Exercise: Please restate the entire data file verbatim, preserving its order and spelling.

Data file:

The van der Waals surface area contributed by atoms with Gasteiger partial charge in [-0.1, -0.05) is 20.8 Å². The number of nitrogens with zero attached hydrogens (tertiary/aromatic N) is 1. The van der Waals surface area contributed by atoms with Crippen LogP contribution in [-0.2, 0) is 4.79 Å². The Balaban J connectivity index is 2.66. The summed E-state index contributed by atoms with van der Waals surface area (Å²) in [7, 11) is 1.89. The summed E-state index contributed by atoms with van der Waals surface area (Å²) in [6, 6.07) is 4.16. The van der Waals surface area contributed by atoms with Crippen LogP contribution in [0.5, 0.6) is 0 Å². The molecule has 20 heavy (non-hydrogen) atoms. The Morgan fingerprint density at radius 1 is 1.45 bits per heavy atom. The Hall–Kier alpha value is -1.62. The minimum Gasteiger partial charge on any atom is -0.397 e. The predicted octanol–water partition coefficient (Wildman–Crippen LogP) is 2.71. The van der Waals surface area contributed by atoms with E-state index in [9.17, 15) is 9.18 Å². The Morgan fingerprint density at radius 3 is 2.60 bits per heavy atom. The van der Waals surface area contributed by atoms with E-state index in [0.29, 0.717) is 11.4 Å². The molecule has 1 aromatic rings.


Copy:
The van der Waals surface area contributed by atoms with Gasteiger partial charge in [-0.1, -0.05) is 20.8 Å². The number of nitrogens with zero attached hydrogens (tertiary/aromatic N) is 1. The van der Waals surface area contributed by atoms with Crippen LogP contribution in [-0.2, 0) is 4.79 Å². The Balaban J connectivity index is 2.66. The summed E-state index contributed by atoms with van der Waals surface area (Å²) in [7, 11) is 1.89. The summed E-state index contributed by atoms with van der Waals surface area (Å²) in [6, 6.07) is 4.16. The van der Waals surface area contributed by atoms with Crippen LogP contribution in [0.5, 0.6) is 0 Å². The molecule has 20 heavy (non-hydrogen) atoms. The Morgan fingerprint density at radius 1 is 1.45 bits per heavy atom. The Hall–Kier alpha value is -1.62. The minimum Gasteiger partial charge on any atom is -0.397 e. The predicted octanol–water partition coefficient (Wildman–Crippen LogP) is 2.71. The van der Waals surface area contributed by atoms with E-state index in [9.17, 15) is 9.18 Å². The Morgan fingerprint density at radius 3 is 2.60 bits per heavy atom. The van der Waals surface area contributed by atoms with E-state index in [0.29, 0.717) is 11.4 Å². The molecule has 1 aromatic rings.